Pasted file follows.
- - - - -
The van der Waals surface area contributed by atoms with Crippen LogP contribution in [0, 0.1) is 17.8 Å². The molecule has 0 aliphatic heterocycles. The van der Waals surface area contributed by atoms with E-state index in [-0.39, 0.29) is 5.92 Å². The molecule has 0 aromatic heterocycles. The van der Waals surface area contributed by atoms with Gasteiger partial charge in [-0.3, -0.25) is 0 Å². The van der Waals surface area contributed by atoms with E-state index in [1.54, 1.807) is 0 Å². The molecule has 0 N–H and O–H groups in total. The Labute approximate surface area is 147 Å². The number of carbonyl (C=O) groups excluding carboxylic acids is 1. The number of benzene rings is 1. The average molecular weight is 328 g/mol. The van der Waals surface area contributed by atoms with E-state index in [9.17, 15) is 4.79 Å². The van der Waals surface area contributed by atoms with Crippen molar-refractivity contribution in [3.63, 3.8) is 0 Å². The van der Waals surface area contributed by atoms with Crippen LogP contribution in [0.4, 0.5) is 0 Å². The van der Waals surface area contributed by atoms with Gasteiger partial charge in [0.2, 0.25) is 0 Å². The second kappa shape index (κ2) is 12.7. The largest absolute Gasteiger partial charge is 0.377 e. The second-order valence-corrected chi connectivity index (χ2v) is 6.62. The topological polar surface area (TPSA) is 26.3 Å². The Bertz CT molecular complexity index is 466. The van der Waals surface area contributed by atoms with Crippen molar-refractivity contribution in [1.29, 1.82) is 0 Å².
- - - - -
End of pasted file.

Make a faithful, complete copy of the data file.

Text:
The van der Waals surface area contributed by atoms with Crippen LogP contribution in [0, 0.1) is 17.8 Å². The molecule has 0 aliphatic heterocycles. The van der Waals surface area contributed by atoms with E-state index in [-0.39, 0.29) is 5.92 Å². The molecule has 0 aromatic heterocycles. The van der Waals surface area contributed by atoms with Gasteiger partial charge in [-0.3, -0.25) is 0 Å². The van der Waals surface area contributed by atoms with E-state index in [1.54, 1.807) is 0 Å². The molecule has 0 N–H and O–H groups in total. The Labute approximate surface area is 147 Å². The number of carbonyl (C=O) groups excluding carboxylic acids is 1. The number of benzene rings is 1. The average molecular weight is 328 g/mol. The van der Waals surface area contributed by atoms with E-state index in [9.17, 15) is 4.79 Å². The van der Waals surface area contributed by atoms with Crippen molar-refractivity contribution in [3.63, 3.8) is 0 Å². The van der Waals surface area contributed by atoms with Crippen LogP contribution in [0.4, 0.5) is 0 Å². The van der Waals surface area contributed by atoms with Gasteiger partial charge in [0.2, 0.25) is 0 Å². The second kappa shape index (κ2) is 12.7. The largest absolute Gasteiger partial charge is 0.377 e. The second-order valence-corrected chi connectivity index (χ2v) is 6.62. The topological polar surface area (TPSA) is 26.3 Å². The Bertz CT molecular complexity index is 466. The van der Waals surface area contributed by atoms with Crippen molar-refractivity contribution in [1.29, 1.82) is 0 Å².